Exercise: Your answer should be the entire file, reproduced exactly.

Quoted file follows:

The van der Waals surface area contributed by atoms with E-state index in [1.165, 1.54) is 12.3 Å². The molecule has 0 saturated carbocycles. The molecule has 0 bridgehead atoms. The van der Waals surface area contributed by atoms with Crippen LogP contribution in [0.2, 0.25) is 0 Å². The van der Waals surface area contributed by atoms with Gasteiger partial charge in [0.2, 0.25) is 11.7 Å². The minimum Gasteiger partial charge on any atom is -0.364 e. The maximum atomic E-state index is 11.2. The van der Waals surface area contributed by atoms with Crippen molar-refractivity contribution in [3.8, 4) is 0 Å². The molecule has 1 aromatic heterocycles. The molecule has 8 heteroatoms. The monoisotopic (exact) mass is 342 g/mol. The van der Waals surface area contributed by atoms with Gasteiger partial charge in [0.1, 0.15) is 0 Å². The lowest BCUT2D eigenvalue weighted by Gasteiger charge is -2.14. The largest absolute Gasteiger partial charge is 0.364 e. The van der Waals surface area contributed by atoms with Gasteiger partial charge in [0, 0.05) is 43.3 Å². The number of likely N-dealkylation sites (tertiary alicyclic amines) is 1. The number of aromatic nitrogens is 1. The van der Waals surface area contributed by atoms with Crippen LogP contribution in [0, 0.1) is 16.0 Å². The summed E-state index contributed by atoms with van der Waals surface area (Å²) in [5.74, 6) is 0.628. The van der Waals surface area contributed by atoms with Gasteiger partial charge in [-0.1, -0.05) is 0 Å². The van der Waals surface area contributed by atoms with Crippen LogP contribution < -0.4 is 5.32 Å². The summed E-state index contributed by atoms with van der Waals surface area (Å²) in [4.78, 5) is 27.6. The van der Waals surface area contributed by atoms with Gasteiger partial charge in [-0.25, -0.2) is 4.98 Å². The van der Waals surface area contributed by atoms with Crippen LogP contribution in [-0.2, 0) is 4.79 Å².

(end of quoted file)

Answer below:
The van der Waals surface area contributed by atoms with E-state index in [1.165, 1.54) is 12.3 Å². The molecule has 0 saturated carbocycles. The molecule has 0 bridgehead atoms. The van der Waals surface area contributed by atoms with Crippen LogP contribution in [0.2, 0.25) is 0 Å². The van der Waals surface area contributed by atoms with Gasteiger partial charge in [0.2, 0.25) is 11.7 Å². The minimum Gasteiger partial charge on any atom is -0.364 e. The maximum atomic E-state index is 11.2. The van der Waals surface area contributed by atoms with Crippen molar-refractivity contribution in [3.8, 4) is 0 Å². The molecule has 1 aromatic heterocycles. The molecule has 8 heteroatoms. The monoisotopic (exact) mass is 342 g/mol. The van der Waals surface area contributed by atoms with Gasteiger partial charge in [0.1, 0.15) is 0 Å². The lowest BCUT2D eigenvalue weighted by Gasteiger charge is -2.14. The largest absolute Gasteiger partial charge is 0.364 e. The van der Waals surface area contributed by atoms with Gasteiger partial charge in [0, 0.05) is 43.3 Å². The number of likely N-dealkylation sites (tertiary alicyclic amines) is 1. The number of aromatic nitrogens is 1. The van der Waals surface area contributed by atoms with Crippen LogP contribution in [0, 0.1) is 16.0 Å². The summed E-state index contributed by atoms with van der Waals surface area (Å²) in [5.74, 6) is 0.628. The van der Waals surface area contributed by atoms with Gasteiger partial charge in [-0.1, -0.05) is 0 Å². The van der Waals surface area contributed by atoms with Crippen LogP contribution < -0.4 is 5.32 Å². The summed E-state index contributed by atoms with van der Waals surface area (Å²) in [4.78, 5) is 27.6. The van der Waals surface area contributed by atoms with Gasteiger partial charge in [-0.25, -0.2) is 4.98 Å². The van der Waals surface area contributed by atoms with Crippen LogP contribution in [-0.2, 0) is 4.79 Å².